Ten years ago mentioning Hitler and the Nazis in a political debate was considered hyperbolic and in poor taste. And rightly so. Today, it has become almost passé. No less than the President of the United States has accused the American intelligence agencies of behaving as if they were in Nazi Germany over «fake news leaks» in a tweet, for example.
And yet it seems that Mr Trump seems more determined than anybody to make comparisons to Nazi Germany apposite in the 21st Century. One of the executive orders he has signed in his frenzied first week in office was to require his administration to, «on a weekly basis, make public a comprehensive list of criminal actions committed by aliens and any jurisdiction that ignored or otherwise failed to honor any detainers with respect to such aliens.»
So then: drill into the heads of the public the association between immigration and crime, ignoring context, such as the fact that immigrants are noticeably less likely to commit crimes and have lower rates of incarceration than native US citizens. Bully any local or state jurisdiction that refuses to indulge your fantasy by threatening to name and shame them — and, I presume before long, accuse them of being «un-American» and «un-patriotic». And lay the ground for scapegoating these «criminals» and their «traitor», «liberal» accomplices for any of your domestic policy failures on crime, social cohesion, and public order.
So far, so good, but this is rather closer to Putin than Hitler. Not to worry, Mr Trump has us covered: increase the number of detention centres, for these «threats to national security», so we can fit all «illegals» in, irrespective of whether they are dangerous criminals or just kids trying to get an education.
Mr Trump was elected to the Office of President by promising the sun and the moon to a vast cohort of Americans that have been left behind by globalisation and who feel their very identities are under attack from a relentless «liberal culture war» to strip them of their «masculinity» and their conservative values. These people feel that they have been robbed of everything, and that only Mr Trump can rebuild America into a country where they can belong, by taking a hammer to «liberal economics» and liberal cultural sensibilities. They expect the maverick businessman to «shake things up».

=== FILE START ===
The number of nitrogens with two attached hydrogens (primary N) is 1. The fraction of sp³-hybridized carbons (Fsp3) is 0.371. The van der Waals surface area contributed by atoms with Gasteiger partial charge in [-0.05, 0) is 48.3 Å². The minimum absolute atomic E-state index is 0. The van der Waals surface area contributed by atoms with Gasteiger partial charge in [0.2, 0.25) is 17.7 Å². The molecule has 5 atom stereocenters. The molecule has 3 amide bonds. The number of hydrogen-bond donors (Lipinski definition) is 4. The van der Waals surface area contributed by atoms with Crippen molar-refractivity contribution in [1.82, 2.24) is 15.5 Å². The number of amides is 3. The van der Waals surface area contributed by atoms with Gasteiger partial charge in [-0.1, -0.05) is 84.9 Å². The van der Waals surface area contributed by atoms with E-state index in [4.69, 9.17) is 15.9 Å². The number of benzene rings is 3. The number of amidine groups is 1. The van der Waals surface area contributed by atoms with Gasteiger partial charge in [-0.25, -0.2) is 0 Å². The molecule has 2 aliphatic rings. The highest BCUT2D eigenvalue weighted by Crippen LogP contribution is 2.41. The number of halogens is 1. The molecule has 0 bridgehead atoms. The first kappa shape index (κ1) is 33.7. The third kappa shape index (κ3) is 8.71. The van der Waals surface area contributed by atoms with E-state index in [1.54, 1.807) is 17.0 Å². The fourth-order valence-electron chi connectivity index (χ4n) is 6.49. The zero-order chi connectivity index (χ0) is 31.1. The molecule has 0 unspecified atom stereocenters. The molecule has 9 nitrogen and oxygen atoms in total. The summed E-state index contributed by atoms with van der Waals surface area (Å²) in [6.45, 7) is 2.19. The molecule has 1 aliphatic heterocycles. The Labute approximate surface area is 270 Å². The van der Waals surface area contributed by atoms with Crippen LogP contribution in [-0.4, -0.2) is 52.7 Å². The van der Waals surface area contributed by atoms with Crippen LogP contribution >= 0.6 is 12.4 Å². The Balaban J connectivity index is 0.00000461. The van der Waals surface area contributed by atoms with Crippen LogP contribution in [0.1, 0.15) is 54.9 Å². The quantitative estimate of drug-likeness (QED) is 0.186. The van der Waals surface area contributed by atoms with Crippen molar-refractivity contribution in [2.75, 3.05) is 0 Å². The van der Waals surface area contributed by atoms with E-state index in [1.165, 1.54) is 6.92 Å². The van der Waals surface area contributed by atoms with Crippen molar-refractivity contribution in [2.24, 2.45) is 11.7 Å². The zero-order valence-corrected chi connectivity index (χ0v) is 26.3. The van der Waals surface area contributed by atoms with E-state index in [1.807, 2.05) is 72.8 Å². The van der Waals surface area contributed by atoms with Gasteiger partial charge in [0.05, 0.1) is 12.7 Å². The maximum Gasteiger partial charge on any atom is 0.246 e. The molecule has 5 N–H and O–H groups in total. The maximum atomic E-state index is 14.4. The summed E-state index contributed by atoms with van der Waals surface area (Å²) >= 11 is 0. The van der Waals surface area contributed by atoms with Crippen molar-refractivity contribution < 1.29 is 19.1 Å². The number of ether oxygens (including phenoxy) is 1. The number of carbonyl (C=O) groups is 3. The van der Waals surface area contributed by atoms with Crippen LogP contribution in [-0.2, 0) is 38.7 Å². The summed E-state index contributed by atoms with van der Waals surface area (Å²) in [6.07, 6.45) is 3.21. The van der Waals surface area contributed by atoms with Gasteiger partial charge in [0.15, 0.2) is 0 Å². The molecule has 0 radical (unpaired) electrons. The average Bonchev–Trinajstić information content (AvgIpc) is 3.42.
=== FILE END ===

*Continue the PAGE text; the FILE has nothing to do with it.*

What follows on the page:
The problem is that Mr Trump has little to no interest in the wellbeing of his base. He wants their electoral support, sure, but in a post-fact world and with a base that is clinically resistant to facts and evidence after decades of indoctrination from Fox News and conservative talk radio, their wellbeing and their political support bear almost no correlation. What is actually important is Mr Trump’s image as the «man of the people», the man who has their back.
He will fail to deliver what he has promised. That much is certain. This is something his team knows, and something he himself knows and is not too troubled by. But for that failure to not affect his image, and thus the support of his base, any responsibility for those failures must be deflected away from his administration and towards… well, anyone else will do. But his base are already inclined to blame immigrants and liberals for everything, so those two groups will do just fine as scapegoats.
When the inner city «carnage» Mr Trump described in his inauguration speech slips out of his deranged mind and into our streets because he is fanning the flames of a new race war in America, that will be «immigrant criminal gangs», and «weak Democrat local government» like Chicago’s Rahm Emanuel. When another loner goes on a shooting spree and he just happens to be from a Muslim background, that will be all American Muslims. And everything that cannot be pinned on any «foreign» American, can easily be pinned on China. Brace yourselves for the best presidency, and it will be tremendous, because our President will never do anything wrong, and even though everyone is out to get him, he will put America first — and he will successfully run a business empire in parallel too!